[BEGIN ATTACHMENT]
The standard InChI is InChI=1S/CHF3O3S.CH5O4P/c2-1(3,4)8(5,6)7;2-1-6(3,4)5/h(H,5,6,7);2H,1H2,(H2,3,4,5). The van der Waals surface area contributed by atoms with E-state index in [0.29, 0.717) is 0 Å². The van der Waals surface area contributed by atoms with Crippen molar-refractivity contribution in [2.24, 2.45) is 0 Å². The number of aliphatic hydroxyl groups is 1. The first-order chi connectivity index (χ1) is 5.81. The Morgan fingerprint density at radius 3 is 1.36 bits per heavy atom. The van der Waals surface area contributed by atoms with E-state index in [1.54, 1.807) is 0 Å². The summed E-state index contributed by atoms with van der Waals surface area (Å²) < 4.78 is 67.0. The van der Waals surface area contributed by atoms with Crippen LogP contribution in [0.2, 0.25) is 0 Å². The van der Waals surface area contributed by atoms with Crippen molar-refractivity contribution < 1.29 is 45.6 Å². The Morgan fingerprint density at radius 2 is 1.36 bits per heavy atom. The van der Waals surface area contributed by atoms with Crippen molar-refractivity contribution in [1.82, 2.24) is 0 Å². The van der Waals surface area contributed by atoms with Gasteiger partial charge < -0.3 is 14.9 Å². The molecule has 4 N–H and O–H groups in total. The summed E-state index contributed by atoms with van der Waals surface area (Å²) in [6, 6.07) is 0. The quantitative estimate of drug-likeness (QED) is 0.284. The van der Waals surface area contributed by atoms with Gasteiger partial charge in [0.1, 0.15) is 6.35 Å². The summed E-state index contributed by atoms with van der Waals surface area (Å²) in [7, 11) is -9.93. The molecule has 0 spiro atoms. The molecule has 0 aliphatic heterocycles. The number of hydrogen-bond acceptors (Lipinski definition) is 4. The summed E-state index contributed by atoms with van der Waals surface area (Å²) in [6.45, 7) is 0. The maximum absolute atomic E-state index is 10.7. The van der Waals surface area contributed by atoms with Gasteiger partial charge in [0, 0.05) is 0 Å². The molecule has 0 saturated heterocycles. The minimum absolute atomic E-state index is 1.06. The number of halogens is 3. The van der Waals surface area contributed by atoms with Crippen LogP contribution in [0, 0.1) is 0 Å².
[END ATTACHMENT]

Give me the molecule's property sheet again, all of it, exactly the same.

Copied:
The standard InChI is InChI=1S/CHF3O3S.CH5O4P/c2-1(3,4)8(5,6)7;2-1-6(3,4)5/h(H,5,6,7);2H,1H2,(H2,3,4,5). The van der Waals surface area contributed by atoms with E-state index in [0.29, 0.717) is 0 Å². The van der Waals surface area contributed by atoms with Crippen molar-refractivity contribution in [2.24, 2.45) is 0 Å². The number of aliphatic hydroxyl groups is 1. The first-order chi connectivity index (χ1) is 5.81. The Morgan fingerprint density at radius 3 is 1.36 bits per heavy atom. The van der Waals surface area contributed by atoms with E-state index in [1.54, 1.807) is 0 Å². The summed E-state index contributed by atoms with van der Waals surface area (Å²) < 4.78 is 67.0. The van der Waals surface area contributed by atoms with Crippen LogP contribution in [0.2, 0.25) is 0 Å². The van der Waals surface area contributed by atoms with Crippen molar-refractivity contribution < 1.29 is 45.6 Å². The Morgan fingerprint density at radius 2 is 1.36 bits per heavy atom. The van der Waals surface area contributed by atoms with Crippen molar-refractivity contribution in [1.82, 2.24) is 0 Å². The van der Waals surface area contributed by atoms with Gasteiger partial charge < -0.3 is 14.9 Å². The molecule has 4 N–H and O–H groups in total. The summed E-state index contributed by atoms with van der Waals surface area (Å²) in [6, 6.07) is 0. The quantitative estimate of drug-likeness (QED) is 0.284. The van der Waals surface area contributed by atoms with Gasteiger partial charge in [0.1, 0.15) is 6.35 Å². The summed E-state index contributed by atoms with van der Waals surface area (Å²) in [7, 11) is -9.93. The molecule has 0 spiro atoms. The molecule has 0 aliphatic heterocycles. The number of hydrogen-bond acceptors (Lipinski definition) is 4. The summed E-state index contributed by atoms with van der Waals surface area (Å²) in [6.45, 7) is 0. The maximum absolute atomic E-state index is 10.7. The van der Waals surface area contributed by atoms with Gasteiger partial charge in [0, 0.05) is 0 Å². The molecule has 0 saturated heterocycles. The minimum absolute atomic E-state index is 1.06. The number of halogens is 3. The van der Waals surface area contributed by atoms with Crippen LogP contribution in [0, 0.1) is 0 Å².